BLM Wyoming Releases Fall 2017 Horse Gather Schedule

The BLM plans to gather horses from the Great Divide Basin, Salt Wells Creek, and Adobe Town herd management areas.
Share
Favorite
Close

No account yet? Register

ADVERTISEMENT

On Aug. 29 the Bureau of Land Management (BLM) Wyoming announced its decision to gather and remove wild horses within the Great Divide Basin, Salt Wells Creek, and Adobe Town herd management areas.

After Sept. 15, horses will be gathered and removed to return populations to within appropriate management levels within the herd management areas, the BLM said. This action is in response to the results of the 2017 census flights that determined wild horse populations are exceeding the appropriate management level. A total of 2,836 wild horses were surveyed within the three herd management areas. The BLM’s appropriate management level for the areas is 1,765 horses. These limits on the number of wild horses that certain areas can handle are indicated in resource management plans, the BLM said.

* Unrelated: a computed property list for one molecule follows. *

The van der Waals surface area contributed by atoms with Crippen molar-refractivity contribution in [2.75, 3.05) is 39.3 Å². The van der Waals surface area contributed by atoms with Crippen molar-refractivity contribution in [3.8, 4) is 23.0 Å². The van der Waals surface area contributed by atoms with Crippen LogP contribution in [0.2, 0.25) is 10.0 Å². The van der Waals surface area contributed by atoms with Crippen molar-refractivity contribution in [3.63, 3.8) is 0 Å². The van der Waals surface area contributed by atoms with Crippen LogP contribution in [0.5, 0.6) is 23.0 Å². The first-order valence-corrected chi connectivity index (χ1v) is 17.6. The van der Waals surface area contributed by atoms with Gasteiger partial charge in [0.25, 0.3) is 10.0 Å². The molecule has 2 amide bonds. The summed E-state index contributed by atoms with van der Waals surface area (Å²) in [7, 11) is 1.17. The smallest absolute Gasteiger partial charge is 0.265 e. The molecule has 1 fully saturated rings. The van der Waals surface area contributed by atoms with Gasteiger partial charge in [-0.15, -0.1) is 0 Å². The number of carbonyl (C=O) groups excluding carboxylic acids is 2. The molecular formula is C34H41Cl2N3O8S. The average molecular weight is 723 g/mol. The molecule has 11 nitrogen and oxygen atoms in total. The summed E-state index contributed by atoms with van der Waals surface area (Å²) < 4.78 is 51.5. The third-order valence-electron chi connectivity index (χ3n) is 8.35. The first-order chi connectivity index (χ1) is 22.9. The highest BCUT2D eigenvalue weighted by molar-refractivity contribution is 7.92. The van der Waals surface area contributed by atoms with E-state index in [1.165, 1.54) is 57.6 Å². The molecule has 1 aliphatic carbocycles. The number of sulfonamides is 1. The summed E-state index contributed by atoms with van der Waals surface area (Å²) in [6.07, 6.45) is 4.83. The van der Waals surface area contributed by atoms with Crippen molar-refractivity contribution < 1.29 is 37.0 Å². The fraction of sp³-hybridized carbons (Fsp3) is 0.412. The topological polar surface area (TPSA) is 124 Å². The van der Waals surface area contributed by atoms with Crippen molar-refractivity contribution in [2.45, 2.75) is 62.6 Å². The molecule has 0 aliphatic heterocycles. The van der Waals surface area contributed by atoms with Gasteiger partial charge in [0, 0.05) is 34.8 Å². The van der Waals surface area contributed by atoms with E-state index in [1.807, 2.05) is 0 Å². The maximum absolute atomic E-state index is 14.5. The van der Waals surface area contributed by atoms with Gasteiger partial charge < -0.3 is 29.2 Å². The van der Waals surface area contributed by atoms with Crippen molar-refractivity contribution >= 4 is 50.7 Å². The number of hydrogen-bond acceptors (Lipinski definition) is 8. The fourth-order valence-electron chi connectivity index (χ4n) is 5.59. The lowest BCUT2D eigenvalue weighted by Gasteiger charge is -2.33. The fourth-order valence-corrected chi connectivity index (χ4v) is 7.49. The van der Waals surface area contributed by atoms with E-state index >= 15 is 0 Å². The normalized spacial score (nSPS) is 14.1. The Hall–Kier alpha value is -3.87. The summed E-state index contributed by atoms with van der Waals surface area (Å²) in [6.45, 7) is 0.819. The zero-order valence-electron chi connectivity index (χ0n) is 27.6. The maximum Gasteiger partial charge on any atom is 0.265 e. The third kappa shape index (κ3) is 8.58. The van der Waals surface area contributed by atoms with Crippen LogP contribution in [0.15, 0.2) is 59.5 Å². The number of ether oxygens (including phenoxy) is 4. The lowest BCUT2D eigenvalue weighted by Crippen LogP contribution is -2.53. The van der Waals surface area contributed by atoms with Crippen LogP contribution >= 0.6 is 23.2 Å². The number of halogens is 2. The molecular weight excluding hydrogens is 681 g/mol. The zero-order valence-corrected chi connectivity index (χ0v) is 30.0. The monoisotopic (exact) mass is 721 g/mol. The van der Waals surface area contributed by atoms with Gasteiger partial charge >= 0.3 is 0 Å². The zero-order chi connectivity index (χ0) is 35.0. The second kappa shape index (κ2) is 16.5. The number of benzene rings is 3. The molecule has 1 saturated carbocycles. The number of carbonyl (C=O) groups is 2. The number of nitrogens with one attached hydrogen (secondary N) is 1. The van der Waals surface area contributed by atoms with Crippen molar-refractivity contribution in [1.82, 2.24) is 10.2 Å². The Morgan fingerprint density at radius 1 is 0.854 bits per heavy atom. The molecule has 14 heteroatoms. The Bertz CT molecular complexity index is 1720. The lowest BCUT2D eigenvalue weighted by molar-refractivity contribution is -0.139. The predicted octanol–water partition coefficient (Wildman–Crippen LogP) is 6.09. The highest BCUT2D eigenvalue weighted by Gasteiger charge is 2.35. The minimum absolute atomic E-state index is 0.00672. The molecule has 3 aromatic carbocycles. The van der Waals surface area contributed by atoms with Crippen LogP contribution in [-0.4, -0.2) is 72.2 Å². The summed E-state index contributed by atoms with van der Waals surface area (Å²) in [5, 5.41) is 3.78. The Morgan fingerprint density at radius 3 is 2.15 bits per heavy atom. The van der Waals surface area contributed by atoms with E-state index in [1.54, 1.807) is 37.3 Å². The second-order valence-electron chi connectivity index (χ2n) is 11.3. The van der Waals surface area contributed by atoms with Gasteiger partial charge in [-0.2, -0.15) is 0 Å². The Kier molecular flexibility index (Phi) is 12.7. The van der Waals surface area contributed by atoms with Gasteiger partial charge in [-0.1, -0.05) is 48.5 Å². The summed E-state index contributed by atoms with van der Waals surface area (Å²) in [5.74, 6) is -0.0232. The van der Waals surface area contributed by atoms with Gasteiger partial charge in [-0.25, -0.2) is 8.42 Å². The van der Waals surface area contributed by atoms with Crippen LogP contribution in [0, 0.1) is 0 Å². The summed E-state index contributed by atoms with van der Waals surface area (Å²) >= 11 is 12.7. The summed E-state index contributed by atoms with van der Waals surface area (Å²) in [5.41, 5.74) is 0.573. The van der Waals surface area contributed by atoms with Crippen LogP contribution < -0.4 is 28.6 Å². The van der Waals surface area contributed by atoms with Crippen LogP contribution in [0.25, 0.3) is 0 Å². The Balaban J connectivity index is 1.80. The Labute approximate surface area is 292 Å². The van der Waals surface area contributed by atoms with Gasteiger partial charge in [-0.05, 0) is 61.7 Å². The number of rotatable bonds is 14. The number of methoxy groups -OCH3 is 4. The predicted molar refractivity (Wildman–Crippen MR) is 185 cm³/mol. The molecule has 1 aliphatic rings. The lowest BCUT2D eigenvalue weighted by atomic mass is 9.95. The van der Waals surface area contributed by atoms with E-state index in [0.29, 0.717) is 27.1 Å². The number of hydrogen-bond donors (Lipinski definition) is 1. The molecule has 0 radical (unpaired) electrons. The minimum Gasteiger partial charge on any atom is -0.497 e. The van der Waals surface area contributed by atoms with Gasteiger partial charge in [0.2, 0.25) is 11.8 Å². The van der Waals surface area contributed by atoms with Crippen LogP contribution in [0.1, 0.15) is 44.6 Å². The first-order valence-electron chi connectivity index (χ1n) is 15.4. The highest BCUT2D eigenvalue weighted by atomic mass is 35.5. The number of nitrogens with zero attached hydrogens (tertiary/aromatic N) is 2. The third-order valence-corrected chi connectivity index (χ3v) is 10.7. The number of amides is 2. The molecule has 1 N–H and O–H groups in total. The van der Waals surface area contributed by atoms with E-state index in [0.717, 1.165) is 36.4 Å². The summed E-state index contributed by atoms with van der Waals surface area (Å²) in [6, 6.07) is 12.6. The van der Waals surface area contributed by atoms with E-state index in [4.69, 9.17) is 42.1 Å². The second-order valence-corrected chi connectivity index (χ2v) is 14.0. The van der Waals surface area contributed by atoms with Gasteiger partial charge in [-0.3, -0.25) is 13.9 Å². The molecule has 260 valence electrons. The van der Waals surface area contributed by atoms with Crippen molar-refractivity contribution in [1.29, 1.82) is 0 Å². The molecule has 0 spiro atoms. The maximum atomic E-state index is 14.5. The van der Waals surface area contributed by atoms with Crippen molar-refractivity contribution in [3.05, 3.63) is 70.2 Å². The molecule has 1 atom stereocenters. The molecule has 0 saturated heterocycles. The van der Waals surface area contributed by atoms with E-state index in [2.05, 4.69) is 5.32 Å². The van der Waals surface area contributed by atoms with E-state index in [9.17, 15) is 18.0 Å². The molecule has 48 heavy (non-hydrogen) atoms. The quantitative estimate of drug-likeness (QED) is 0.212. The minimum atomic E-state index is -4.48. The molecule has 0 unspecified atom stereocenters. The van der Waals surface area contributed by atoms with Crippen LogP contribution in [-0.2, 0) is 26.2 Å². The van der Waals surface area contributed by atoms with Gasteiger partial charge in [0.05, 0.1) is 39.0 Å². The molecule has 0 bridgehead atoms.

Additionally, the BLM has received a written request to remove wild horses from private lands within the herd management areas. The BLM Rock Springs Field Office entered into a consent decree in April 2013 which requires the periodic removal of wild horses from these herd management areas based on the results of census flights.

The environmental assessment, finding of no significant impact, and decision record are available at bit.ly/2sL83rI. The decision is subject to administrative review through the appeal process, which is outlined in the decision record

Create a free account with TheHorse.com to view this content.

TheHorse.com is home to thousands of free articles about horse health care. In order to access some of our exclusive free content, you must be signed into TheHorse.com.

Start your free account today!

Already have an account?
and continue reading.

Share

Written by:

Related Articles

Stay on top of the most recent Horse Health news with

FREE weekly newsletters from TheHorse.com

Sponsored Content

Weekly Poll

sponsored by:

Where do you go to find information on pituitary pars intermedia dysfunction (PPID)? Select all that apply.
17 votes · 27 answers

Readers’ Most Popular

Sign In

Don’t have an account? Register for a FREE account here.

Need to update your account?

You need to be logged in to fill out this form

Create a free account with TheHorse.com!